We use a reductionist approach to study the neurobiology of appetite. We focus on the mechanisms of hunger and compare these across other behavioral states, such as thirst, fear, and even addiction. We developed CaRMA (Calcium and RNA Multiplexed Activity) imaging to accelerate understanding of how the cell types in the brain encode and influence different behavioral states. To bridge the gap between research in model organisms and human disease, we use chemistry and protein engineering to create new chemogenetic technologies.
Our research investigates how the brain controls appetite. To identify the neural circuits that motivate goal-directed behaviors related to hunger, thirst, and stress, we study areas throughout the brain. Critical to this effort, the lab develops cutting-edge deep-brain calcium imaging methods to build a systematic framework for the different phases of motivated behaviors. Our goal is to use detailed molecular and cellular models of appetite to develop mechanism-based treatment strategies for obesity and other neurological disorders.
Using these approaches we have discovered different neurons responsible for the unpleasant feelings of hunger and thirst as well as different neurons for the pleasantness of palatable food and beverages. We are developing models for hunger-motivated behaviors based on in vivo neural activity recordings to identify neural algorithms controlling each phase of appetite.
We have also uncovered molecular, cellular, and synaptic specializations of neurons involved in long-timescale functions, such as energy homeostasis. This work shows that neurons controlling biological processes over hours to days have unique characteristics relative to conventional neurons that influence fast-timescale biological processes.
To seamlessly integrate information from molecular and systems neuroscience, we developed the CaRMA (Calcium and RNA Multiplexed Activity) imaging approach. This involves in vivo imaging of calcium dynamics without regard to cell type followed by ex vivo analysis of gene expression in the same neurons using multiplexed RNA-FISH. We are using CaRMA imaging to deconstruct the role of neuron types in different behavioral states. To streamline the CaRMA imaging experimental pipeline, we have developed EASI-FISH in collaboration with Dr. Paul Tillberg as Janelia. EASI-FISH allows multi-round RNA-FISH in thick tissue sections, which means that brain tissue does not need to be subsectioned for FISH after in vivo calcium imaging.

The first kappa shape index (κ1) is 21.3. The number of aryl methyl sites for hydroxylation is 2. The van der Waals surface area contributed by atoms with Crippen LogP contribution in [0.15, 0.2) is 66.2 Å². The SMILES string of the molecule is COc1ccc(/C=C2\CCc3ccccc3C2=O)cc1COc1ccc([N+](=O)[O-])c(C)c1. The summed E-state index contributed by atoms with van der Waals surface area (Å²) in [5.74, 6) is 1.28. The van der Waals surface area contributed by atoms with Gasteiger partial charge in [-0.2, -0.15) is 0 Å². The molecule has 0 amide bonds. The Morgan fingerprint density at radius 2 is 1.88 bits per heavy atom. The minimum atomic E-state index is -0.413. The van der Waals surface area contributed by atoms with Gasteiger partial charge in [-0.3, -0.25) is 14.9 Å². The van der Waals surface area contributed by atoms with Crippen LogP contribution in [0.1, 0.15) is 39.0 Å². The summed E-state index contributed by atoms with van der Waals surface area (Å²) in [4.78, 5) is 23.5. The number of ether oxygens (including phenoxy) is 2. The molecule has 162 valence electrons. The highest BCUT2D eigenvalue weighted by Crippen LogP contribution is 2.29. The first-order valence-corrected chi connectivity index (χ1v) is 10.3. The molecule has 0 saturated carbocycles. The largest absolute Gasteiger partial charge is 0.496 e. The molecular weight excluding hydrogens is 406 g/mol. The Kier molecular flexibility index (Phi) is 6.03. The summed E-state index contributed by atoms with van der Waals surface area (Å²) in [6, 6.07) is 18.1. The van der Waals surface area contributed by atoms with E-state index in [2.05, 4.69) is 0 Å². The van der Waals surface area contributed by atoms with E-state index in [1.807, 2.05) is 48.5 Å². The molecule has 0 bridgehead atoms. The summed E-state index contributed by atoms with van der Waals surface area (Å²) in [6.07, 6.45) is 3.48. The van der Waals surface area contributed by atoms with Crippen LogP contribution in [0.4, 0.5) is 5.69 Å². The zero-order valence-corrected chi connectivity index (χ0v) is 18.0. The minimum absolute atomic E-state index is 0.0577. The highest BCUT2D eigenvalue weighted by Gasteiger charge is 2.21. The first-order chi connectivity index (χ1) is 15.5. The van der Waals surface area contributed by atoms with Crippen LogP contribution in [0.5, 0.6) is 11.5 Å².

Chemogenetics is an approach to achieve cell type-specific pharmacological perturbations in the nervous system of behaving animals by installing an engineered receptor that is activated by a highly selective small molecule drug. Traditionally, experimenters and clinicians study brain function and treat disease states with drugs that target receptors on cells. However, many cells usually express a given receptor, which reduces specificity in research applications and causes side effects when a drug is used therapeutically.
By targeting chemogenetic receptors to specific neuron populations, its cognate ligand can control the activity of only that population, turning it ‘on’ or ‘off’. This allows experimenters to assess the role of a single neuron population in a certain behavior or disease state without off-target effects from other neuron populations. Chemogenetics has not yet been applied as a therapy for human diseases, so we have developed a chemogenetic receptor for the FDA-approved drug,, varenicline, which is currently under investigation as a potential drug-gated gene therapy. We have also developed novel ligands(available here and here) for these chemogenetic receptors for research purposes.